After completing this section, you should be able to identify fats and steroids as being examples of lipids.
Make certain that you can define, and use in context, the key term below.
Lipids are naturally occurring organic compounds that can be extracted from cells and tissues using nonpolar solvents. Although many lipids have complex structures, their chemistry can often be understood quite readily by applying the basic concepts you have studied in previous chapters. We begin the chapter with a study of fats and oils, and explain the different origins of these structurally similar substances. A discussion of soaps follows, as soap is obtained by the reaction of a fat with sodium hydroxide. Phospholipids are substances whose structures are somewhat similar to those of fats, except that the former contain a phosphate group. Prostaglandins are lipids that play important roles in biological systems and are of great interest to those involved in the medical and pharmaceutical professions. Terpenoids form a series of compounds whose structural similarity can be seen through the application of the isoprene rule. The chapter concludes with a discussion of steroids, with particular attention being paid to the stereochemistry of these substances.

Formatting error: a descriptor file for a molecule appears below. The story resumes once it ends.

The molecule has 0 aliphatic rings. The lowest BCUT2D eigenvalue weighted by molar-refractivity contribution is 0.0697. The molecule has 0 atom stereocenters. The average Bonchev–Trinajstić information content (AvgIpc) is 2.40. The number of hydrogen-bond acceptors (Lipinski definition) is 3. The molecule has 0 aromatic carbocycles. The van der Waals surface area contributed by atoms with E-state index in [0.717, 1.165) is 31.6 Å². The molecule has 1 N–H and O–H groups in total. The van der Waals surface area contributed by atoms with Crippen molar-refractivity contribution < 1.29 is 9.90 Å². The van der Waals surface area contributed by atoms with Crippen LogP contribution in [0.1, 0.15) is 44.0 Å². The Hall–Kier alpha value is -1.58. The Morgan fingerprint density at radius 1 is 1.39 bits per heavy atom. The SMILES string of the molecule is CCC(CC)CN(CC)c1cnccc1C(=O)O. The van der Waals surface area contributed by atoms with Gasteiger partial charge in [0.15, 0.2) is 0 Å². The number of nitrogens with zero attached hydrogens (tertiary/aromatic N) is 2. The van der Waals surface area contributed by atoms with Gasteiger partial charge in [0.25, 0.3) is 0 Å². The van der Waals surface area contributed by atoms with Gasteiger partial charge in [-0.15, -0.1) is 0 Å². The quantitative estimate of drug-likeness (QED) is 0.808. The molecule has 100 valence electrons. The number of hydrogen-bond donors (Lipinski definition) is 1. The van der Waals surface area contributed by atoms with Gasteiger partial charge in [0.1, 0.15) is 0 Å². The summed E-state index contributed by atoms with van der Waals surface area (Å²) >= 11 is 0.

Lipids are not defined by the presence of specific functional groups, as carbohydrates are, but by a physical property—solubility. Compounds isolated from body tissues are classified as lipids if they are more soluble in organic solvents, such as dichloromethane, than in water. By this criterion, the lipid category includes not only fats and oils, which are esters of the trihydroxy alcohol glycerol and fatty acids, but also compounds that incorporate functional groups derived from phosphoric acid, carbohydrates, or amino alcohols, as well as steroid compounds such as cholesterol. Figure 27.0.1 presents one scheme for classifying the various kinds of lipids.